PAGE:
Not at all. A successful local economy should welcome everyone around the world—as investors, as buyers, as business people, and as tourists. The key is to make sure that foreigners are not given subsidies or other advantages that put local investors, buyers, or businesses as a disadvantage. In the United States, for example, massive subsidies (currently valued at about $100 billion per year) are given to attract global business (and related FDI) that are unavailable to local business—all things that are counterproductive to local prosperity.
MCB: A study by Utopies has underlined what we’ve known for years – that despite the fact that we manage to multiply the FDIs, a lot of it goes out to cater for our importation needs; as much as we know that this isn’t sustainable, producing what we consume is not always an option – what then?
This FDI is a gift that will not last forever. With the wealth that this gift generates, Mauritius needs to invest in new, locally owned industries. I would launch a national campaign to channel LOCAL investment into local business.
MCB: The thinking here is that the market isn’t big enough for us to produce what we consume. On top of that, local products aren’t always cheaper than imported ones. What’s your take on that?
That’s nonsense. Again, the economies of scale for most services are quite small. And there are plenty of great models of small business success worldwide in most goods industries. For example, I did a study for the Gates Foundation several years ago (“Community Food Enterprises”) that found examples of great, small-scale food businesses all over the world. The key for a country like Mauritius is to study models of small-scale success across all industries throughout the world, learn what makes them succeed, and implement accordingly. The Utopies study nicely introduces these ideas.
MCB: Another issue in Mauritius is that consumerism has made that people as a general rule, don’t trust what is local and often equate what is foreign-made with quality; is this an attitude that is global and if yes, how do you change that?
There will always be a segment of consumers like this—and their opinions often have a sound basis in reality. But if the goal is to strengthen the local economy, there are two reasonable responses: First, do everything possible to increase the competitiveness and quality of local goods and services. Second, convince consumers to become smart shoppers. In the United States, we have launched campaigns called “Think Local First.” The point is to encourage shoppers conscientiously to find and compare local goods and services. Universally the result of such campaigns is to INCREASE the level of local purchases. Mindful consumers almost always find great local goods and services that previously they knew nothing about.
MCB: The study also underlined the fact that while Mauritius as a country has prospered over the years, inequality hasn’t receded. Is this also something that local economics could address?
As I mentioned earlier, we have studies in the United States that show that localization promotes greater income equality. And again, localization is a wealth-building strategy. It tends to expand smaller, locally owned business who spend more locally and increase the “economic multiplier.” This rising tide of wealth lifts all boats. A strategy that depends on foreign companies is less successful because more of the money they make leaves Mauritius – for foreign profits, nonlocal inputs, management salaries, etc. – and does no good for local prosperity.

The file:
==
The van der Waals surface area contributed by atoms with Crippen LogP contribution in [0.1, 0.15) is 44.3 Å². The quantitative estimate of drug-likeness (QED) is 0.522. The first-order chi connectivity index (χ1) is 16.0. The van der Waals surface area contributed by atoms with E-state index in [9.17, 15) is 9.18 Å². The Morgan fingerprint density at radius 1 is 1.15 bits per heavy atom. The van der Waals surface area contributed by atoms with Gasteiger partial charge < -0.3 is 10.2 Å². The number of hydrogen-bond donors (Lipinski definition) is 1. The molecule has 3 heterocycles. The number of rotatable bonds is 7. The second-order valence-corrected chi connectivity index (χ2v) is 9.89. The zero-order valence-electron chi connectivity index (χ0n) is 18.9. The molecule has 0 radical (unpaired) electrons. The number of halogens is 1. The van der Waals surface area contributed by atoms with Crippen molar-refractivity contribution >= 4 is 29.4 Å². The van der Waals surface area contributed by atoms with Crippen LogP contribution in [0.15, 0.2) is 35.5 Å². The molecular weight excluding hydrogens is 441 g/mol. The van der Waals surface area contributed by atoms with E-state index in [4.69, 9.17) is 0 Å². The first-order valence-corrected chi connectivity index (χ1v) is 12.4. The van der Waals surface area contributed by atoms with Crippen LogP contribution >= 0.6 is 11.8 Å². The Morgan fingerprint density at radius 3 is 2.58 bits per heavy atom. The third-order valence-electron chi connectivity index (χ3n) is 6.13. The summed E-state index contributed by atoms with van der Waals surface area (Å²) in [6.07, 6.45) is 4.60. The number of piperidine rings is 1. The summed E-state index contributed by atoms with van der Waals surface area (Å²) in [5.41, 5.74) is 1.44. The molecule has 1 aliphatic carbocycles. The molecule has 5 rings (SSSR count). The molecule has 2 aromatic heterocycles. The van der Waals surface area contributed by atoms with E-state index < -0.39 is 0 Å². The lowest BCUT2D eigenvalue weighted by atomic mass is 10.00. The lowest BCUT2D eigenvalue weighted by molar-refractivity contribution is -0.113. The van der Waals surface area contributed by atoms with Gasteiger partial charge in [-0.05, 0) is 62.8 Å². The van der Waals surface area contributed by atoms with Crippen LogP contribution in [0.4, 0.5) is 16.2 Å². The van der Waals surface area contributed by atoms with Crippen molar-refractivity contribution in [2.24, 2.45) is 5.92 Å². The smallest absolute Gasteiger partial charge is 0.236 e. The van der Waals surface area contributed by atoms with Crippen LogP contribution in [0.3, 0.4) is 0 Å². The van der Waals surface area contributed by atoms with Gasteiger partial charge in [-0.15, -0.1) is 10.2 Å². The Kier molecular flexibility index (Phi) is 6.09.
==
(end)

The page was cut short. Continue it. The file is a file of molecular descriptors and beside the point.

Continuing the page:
MCB: How is wealth distribution related to local economics?
While there’s a need for a lot more study, my view is that the key to a more equitable distribution of wealth is a more equitable distribution of ownership of business. This underscores why a key to strong local economies are effective tools for local investment. The Mauritius government needs to make it cheaper and easier for residents to invest in local business. And clearly the biggest financial institutions on the island, such as the MCB Group, have a huge role to play here.
MCB: What difference do you make between protectionism and quasi-autonomy in terms of manufacturing/providing goods and services locally?
Night and day. Protectionism means that the state limits consumer choices through tariffs and non-tariff barriers. Smart localization means giving consumers MORE information and choices. The world of globalization has actually been far more protectionist than the world Utopies and I are advocating, in that it heavily subsidizes global business and infrastructure. In a truly competitive marketplace, I’m confident that local businesses can meet 80-90% of local demand—even in island economies like that of Mauritius.
MCB: When we talk about local, we’re not just talking about goods but also about services. Hiring local services presupposes that the people are properly trained and have the required skills. We’re then talking about a country’s national policy. Is that to say that if we are to focus on local economics, then it can’t be done without government support?
I would quibble with your premise. Training, spreading skills, and education is often done by the government—we should welcome and applaud government spending on these things–but also can be done privately. In Paraguay, there’s a wonderful example of a foundation that created a high school to train students on how to run local food enterprises. Every student gets experience with 16 different kinds of business, everything from running a dairy to managing a restaurant. These businesses are real and their revenues cover the costs of running the school and tuition. The high school is 100% self-reliant. Models like these, which I call enterprise “pollinators”, are the strategies for localization we should be prioritizing.